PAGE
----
Arriving at #5 is "Justice Redeemed" by Scott Pratt. A virtuous young criminal lawyer, Darren Street drops his client Jalen Jordan after evidence comes out showing that the man killed two boys. Angered, Jordan threatens both his lawyer and his son, and soon after turns up dead. Now, subject to the vengeful calculations of a corrupt former district attorney he made enemies with years ago, Street is framed for his client's murder. Will he be able to locate the true killer from behind bars?
A virtuous young criminal lawyer, Darren Street drops his client Jalen Jordan after evidence comes out showing that the man killed two boys.
For #6 we have "Law of Attraction" by Allison Leotta. Anna Curtis is a newly established Washington D.C. prosecutor who's representing domestic abuse victim Laprea Johnson. When Laprea lies on the witness stand in order to exonerate her abusive boyfriend, and is later found killed, Anna is assigned to the murder case. But when she discovers that her attorney boyfriend will be the one defending the perpetrator, she finds herself facing a harrowing dilemma. To bring justice to her client, the hardened prosecutor will have to risk it all.
Showing up at #7 is "A Deadly Business" by Lis Wiehl with April Henry. This second installment in the "Mia Quinn" series finds the titular Seattle violent crimes prosecutor struggling, after the death of her husband, to balance her career with her life as a single mother. While wrestling with a case involving the cruel actions of three teen boys, homicide detective Charlie Carlson comes to her with something even more urgent: he believes the accident that killed her accountant husband was in fact murder. Conducting an off-the-records investigation, Mia and Charlie uncover frightening secrets that could endanger their lives.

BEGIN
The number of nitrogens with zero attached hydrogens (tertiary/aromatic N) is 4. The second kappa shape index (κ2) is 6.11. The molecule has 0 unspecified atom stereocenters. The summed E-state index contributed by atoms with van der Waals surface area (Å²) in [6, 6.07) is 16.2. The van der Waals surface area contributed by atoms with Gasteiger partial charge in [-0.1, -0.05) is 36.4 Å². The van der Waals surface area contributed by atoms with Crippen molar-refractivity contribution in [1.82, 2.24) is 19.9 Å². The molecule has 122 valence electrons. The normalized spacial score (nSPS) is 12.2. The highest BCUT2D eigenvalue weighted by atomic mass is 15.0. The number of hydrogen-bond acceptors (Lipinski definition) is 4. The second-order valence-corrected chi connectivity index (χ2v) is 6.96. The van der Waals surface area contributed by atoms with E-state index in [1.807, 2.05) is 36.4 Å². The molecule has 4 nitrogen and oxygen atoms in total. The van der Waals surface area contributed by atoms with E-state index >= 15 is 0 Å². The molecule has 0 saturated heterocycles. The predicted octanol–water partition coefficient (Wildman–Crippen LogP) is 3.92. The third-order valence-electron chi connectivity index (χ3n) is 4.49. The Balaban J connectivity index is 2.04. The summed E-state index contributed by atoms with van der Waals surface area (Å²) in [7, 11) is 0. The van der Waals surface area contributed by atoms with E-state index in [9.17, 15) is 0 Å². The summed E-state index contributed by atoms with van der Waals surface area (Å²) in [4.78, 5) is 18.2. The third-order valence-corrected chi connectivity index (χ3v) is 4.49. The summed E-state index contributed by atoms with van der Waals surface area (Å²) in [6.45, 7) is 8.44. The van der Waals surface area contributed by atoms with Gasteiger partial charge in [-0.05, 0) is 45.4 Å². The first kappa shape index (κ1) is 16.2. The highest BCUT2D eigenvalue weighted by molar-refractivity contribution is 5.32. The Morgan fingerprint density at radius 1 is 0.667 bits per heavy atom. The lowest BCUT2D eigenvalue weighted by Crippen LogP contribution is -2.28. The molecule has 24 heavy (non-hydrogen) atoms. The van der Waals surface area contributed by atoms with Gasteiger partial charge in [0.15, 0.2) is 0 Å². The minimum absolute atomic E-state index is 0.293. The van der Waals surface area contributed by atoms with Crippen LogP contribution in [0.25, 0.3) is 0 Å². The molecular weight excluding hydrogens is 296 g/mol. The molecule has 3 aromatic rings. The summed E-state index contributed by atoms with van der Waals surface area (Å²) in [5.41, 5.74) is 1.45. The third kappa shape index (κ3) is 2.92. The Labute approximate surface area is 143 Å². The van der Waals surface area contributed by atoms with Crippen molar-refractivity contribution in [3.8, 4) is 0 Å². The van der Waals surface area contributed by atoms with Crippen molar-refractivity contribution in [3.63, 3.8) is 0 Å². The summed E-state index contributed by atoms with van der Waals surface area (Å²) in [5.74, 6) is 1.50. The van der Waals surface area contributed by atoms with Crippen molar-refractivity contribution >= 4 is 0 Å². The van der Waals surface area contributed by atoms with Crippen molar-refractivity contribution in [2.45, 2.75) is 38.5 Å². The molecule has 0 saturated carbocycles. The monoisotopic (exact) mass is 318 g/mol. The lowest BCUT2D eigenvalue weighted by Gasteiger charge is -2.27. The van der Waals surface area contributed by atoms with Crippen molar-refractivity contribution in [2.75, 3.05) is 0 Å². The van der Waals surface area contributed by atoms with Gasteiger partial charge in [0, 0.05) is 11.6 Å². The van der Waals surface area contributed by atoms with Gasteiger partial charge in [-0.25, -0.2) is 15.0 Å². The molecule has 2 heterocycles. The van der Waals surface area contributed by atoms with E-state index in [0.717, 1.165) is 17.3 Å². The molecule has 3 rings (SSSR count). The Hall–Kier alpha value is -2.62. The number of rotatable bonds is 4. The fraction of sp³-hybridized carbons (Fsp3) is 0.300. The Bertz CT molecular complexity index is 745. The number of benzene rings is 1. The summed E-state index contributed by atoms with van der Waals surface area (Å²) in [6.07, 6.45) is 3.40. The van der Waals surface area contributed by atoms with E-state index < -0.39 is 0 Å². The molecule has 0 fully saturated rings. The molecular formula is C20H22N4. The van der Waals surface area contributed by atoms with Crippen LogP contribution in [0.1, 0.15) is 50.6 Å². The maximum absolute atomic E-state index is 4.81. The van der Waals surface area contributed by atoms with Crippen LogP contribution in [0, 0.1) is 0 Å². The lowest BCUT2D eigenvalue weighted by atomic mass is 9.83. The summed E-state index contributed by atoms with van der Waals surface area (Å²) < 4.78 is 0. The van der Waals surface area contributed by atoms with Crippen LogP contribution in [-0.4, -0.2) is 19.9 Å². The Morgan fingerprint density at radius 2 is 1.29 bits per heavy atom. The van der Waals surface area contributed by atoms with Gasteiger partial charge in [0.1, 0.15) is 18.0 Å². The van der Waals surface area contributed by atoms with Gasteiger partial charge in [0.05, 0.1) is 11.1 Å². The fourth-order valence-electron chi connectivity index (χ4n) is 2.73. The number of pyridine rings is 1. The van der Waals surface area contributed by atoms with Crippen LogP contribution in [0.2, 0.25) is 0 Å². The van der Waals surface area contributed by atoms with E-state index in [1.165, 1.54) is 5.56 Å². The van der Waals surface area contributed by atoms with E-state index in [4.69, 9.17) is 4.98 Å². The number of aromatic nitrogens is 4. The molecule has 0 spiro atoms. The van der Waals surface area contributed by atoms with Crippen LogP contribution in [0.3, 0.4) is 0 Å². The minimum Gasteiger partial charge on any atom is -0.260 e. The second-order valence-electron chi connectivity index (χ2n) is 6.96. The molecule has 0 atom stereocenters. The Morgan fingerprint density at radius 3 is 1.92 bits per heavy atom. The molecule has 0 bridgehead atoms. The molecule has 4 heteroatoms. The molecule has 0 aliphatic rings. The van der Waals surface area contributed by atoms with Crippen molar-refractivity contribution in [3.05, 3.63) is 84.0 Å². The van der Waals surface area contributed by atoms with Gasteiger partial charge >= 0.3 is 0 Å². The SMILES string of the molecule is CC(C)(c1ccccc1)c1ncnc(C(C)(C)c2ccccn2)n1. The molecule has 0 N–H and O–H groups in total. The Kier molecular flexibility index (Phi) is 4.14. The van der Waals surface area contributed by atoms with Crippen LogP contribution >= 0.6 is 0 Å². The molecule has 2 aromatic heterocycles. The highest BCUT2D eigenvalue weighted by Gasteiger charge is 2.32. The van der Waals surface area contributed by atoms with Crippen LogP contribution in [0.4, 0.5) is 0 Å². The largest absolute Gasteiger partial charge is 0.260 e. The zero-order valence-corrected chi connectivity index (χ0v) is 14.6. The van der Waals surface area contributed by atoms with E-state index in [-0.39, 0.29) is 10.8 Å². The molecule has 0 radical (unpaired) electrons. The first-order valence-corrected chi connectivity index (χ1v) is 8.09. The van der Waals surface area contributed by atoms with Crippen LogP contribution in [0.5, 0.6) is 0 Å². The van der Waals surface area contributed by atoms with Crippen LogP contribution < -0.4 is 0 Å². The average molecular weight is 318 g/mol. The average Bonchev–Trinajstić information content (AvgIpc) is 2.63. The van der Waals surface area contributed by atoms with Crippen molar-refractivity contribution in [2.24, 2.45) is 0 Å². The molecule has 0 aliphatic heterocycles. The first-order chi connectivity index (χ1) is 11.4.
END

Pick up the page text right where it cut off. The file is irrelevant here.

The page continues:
For #8 we come to "Due Justice" by Diane Capri. Carly, a lawyer for a company that manufactures breast implants, finds herself in dire trouble when she's accused of murdering a prominent plastic surgeon. Seeking help to clear her name, she turns to her foster sister Willa, a federal judge, and then promptly disappears. Willa begins her own investigation into the matter as she continually attempts to reach the elusive Carly. Wading through plenty of avarice and deception, the headstrong judge tries everything in her power to foil the conspiracy that has ensnared her sibling.
Seeking help to clear her name, she turns to her foster sister Willa, a federal judge, and then promptly disappears.
Landing at #9 is "Bad Faith" by Annie Jocoby. Disillusioned from a previous prosecution in which her client, after being freed of murder charges, went on to kill another person, attorney Harper Ross now takes refuge in the bottle. But when she is at her lowest, she receives what could be the case of her life: defending Heather Morrison, a transgender teen who says that she murdered her mother out of self-defense. Despite her reluctance to believe this claim, Harper dives into investigating. What she finds is a virulent culture of religious intolerance that could consume her even before she gets to court.
Finally, for #10 we find N. Lombardi Jr.'s "Justice Gone." Protests erupt in small-town New Jersey after an unarmed, homeless war veteran named Jay Felson is killed by the police. A trio of cops are shot down following the unrest, and Donald Darfield, Jay's black veteran friend, becomes the suspect. Dr. Tessa Thorpe, a P.T.S.D. counselor for both of the men, is prepared to stand up for her patient. Alongside aging lawyer Nathaniel Bodine, she will have to fight tooth and nail to save Donald from a legal system that wants him dead.